- Created by: Elanor Ibbotson-****
- Created on: 05-06-13 16:08
The impacts of Global Warming on biodiversity in the Arctic
Changes in arctic ecosystems will have global impacts because of the links between the arctic and ecosystems much further south – migrant bird species, depend on summer breeding an feeding grounds in the Arctic. In the future migrant birds will have to fly further north and spend more time searching for suitable breeding/feeding areas.
· Localised shifting of ecosystems in a poleward direction – coniferous forests will expand to the tundra zone, which will spread into fragments areas of polar desert
· Tundra will shrink as rising seas levels drown coastal areas
· Increase in forest fires and insect infestations; reduce both biomass and biodiversity
· Marine life will respond to warmer sea temperatures and reduced ice cover; improved food supplies will mean bigger fish stocks and the possible emergence of new species
· Fragile food webs could easily be damaged – loss of tundra mosses and lichens that provide the main food for caribou – declining deer numbers wi8ll affect the species that hunt them, wolves/arctic foxes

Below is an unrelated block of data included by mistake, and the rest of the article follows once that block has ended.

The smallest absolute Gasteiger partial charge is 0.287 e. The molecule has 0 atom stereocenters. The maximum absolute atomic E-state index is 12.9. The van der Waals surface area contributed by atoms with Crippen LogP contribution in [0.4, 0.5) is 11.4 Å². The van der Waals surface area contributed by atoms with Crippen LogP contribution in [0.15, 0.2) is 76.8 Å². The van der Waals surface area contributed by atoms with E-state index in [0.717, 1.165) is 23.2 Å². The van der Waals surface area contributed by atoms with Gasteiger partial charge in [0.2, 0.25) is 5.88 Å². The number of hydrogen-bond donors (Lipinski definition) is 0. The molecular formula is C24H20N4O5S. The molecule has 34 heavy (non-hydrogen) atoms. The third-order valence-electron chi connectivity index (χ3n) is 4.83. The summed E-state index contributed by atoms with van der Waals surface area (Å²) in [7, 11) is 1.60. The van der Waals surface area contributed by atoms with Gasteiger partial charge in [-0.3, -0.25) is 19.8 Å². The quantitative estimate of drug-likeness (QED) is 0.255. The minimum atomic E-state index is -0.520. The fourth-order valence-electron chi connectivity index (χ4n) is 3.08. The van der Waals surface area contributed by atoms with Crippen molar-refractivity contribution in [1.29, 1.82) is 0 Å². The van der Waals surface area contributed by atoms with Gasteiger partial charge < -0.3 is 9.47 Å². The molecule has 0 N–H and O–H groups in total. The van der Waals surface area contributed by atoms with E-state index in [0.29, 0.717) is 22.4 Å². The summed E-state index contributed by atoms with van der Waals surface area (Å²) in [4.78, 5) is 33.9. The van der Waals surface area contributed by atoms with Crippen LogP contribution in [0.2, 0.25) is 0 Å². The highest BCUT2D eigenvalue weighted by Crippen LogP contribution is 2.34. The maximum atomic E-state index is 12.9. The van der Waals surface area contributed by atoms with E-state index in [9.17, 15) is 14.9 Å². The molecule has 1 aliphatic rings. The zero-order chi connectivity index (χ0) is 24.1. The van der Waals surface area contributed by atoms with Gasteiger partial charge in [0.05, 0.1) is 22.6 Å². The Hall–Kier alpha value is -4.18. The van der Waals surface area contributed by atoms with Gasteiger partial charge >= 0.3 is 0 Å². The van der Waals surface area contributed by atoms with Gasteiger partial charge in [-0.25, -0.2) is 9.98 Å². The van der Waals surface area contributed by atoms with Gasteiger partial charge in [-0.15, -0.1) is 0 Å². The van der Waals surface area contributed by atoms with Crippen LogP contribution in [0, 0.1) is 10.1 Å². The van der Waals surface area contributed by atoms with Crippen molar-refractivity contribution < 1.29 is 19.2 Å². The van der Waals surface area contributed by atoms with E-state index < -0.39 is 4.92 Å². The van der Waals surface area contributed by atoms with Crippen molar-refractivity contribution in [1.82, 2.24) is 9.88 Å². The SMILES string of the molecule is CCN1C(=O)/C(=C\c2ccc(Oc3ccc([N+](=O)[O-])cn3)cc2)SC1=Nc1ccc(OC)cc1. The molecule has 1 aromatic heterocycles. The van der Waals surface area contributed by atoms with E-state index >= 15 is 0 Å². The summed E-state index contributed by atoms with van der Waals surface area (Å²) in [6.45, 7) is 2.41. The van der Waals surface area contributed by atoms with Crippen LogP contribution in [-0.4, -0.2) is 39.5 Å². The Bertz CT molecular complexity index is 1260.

Invasive species in the Galapagos
Off the coast of Ecuador; the Galapagos qualify as a hotspot on the basis of their endemism and the sever threat facing the unique ecosystem. A huge range of alien species were introduced from the Ecuadorian main land by people seeking to make a living from FISHING and TOURSIM.
· 60% of the 180 endemic plant species are threatened
· 490 recorded introduced insect species – of these 55 are ‘high risk’ with the potential to cause severe damage to native biodiversity.
· Ne vertebrate species arrive every year and aggressive invasive species such as mainland snake predators could soon establish themselves.
Actions have been taken to preserve endemism in the Galapagos: eradication of introduces rodents/feral cats, removing the quinine tree one of the most serious plant invaders. Many other pressures – including that of tourism, thousands of visitors each year.
Masai Mara game reserve: a degraded area
Break down in management = decline in the general stage of its grassland ecosystems. The park fees paid by tourists are meant to go towards protecting the reserve and providing social services for the local tribesmen. Little of the money has reached its intended destination; the park rangers were not properly paid and lacked basic equipment and thus could do little to stop the widespread and illegal hunting of game that tourists wanted to…